An excellent PR company can make the most of your business’s positive aspects and diminish the impact of its weaknesses. It can also help elevate your personal perception in your industry (through getting you interviews and helping you network), ultimately making prospective buyers and partners alike more interested in dealing with you. If you look around online, you’ll find various resources for helping you find a suitable PR company, so take advantage.

Invest in scalable infrastructure

In the event that someone takes over your business, they’ll almost certainly want to keep things running as smoothly as possible — but they’ll also envision growing it significantly. Accordingly, the more you make your essential operation robust and easy to scale, the more attractive it will become to prospective buyers.

If you sell nationally, but there’s potential to sell internationally under new management, you’ll have a stronger bargaining position with a store built on a global ecommerce platform. Similarly, if you make a concerted effort to comprehensively document all your standard operating procedures (SOPs) — a practice that’s core to international quality management — you can make it relatively easy for new owners to scale up your process.

Negotiate all your agreements

Not everyone enjoys business negotiations, so when you’re in charge of a business, you might opt to take a fairly relaxed approach to agreeing to deals. This can be a good thing when it comes to maintaining positive working relationships, but it can lead to underwhelming arrangements: paying too much, charging too little, and having suboptimal terms.

With the value of your business on the line, steel your nerve, consider that a no is just the beginning, and get back to the negotiating table. What do you feel is warranted? Can you make a compelling case for long-term contractual commitments from your top clients? Conversely, are there agreements that prospective buyers might prefer to avoid? If so, you could try to switch to shorter deals. Think from an external perspective, and make your business most appealing.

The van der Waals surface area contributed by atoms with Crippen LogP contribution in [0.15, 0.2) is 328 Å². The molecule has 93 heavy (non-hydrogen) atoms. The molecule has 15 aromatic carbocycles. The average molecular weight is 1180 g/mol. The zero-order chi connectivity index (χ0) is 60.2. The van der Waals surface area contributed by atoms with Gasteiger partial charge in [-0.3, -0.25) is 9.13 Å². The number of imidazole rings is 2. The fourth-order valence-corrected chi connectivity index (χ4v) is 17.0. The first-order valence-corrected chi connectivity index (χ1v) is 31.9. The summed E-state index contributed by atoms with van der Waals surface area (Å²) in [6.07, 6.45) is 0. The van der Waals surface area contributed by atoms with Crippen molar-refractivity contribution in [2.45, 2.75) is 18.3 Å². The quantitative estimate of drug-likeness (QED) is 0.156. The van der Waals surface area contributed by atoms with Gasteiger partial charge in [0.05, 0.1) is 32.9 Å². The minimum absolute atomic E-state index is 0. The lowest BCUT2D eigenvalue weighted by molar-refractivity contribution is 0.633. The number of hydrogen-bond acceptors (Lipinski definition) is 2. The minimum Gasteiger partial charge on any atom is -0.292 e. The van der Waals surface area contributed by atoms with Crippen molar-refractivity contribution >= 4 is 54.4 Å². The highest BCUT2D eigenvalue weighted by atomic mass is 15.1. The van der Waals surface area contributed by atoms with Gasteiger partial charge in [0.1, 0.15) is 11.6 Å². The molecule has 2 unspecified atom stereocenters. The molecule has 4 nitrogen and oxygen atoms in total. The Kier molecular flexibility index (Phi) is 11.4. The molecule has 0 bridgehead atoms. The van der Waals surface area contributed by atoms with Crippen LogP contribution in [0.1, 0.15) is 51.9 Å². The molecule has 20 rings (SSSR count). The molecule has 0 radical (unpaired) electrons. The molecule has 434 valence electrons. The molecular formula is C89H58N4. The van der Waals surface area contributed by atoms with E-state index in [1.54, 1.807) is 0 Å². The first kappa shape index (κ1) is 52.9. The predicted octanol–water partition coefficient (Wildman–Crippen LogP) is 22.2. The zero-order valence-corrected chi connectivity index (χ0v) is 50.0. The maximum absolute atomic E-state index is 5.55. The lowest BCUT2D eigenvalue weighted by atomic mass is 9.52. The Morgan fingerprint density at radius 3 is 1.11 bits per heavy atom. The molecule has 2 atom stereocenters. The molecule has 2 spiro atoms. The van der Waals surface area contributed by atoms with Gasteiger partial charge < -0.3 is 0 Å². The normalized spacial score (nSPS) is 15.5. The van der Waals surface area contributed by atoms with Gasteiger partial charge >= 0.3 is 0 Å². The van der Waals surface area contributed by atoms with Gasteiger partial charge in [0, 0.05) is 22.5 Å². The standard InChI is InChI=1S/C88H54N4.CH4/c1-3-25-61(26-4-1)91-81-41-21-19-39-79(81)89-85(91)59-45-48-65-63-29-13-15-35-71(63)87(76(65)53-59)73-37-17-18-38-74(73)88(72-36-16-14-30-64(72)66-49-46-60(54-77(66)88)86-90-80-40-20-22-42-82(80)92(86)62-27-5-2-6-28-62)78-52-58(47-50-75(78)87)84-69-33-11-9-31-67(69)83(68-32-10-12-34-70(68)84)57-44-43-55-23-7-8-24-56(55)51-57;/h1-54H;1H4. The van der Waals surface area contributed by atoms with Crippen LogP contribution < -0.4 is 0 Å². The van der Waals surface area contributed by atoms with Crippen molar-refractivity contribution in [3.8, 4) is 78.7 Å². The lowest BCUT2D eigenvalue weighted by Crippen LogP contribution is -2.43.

Show a clear internal structure

Particularly ahead of (and during) times of transition, businesses of any size need strong management — ideally tiered. The new-age flat structure embraced by a lot of startups can work, but isn’t tremendously reliable. Even if you sell, and move on from your ownership position, there will likely be plenty of employees who stay on. How do they fit together?

When you buy a middle market business, you must factor in the skills of the staff members. Great teams are rare. Without them, the business wouldn’t be able to run, and trying to find replacements at short notice is expensive and frustrating. Instead of giving the impression that every day at your workplace is barely controlled, lay out your full structure, all the way from managers down to assistants. It shows professionalism and reliability.

Follow through with each of these choices, and your middle market business will become significantly more appealing to potential buyers, and even as a possible business partner. Hiring legal and PR representatives might be costly, but it’s justified by the value your actions will return to the business.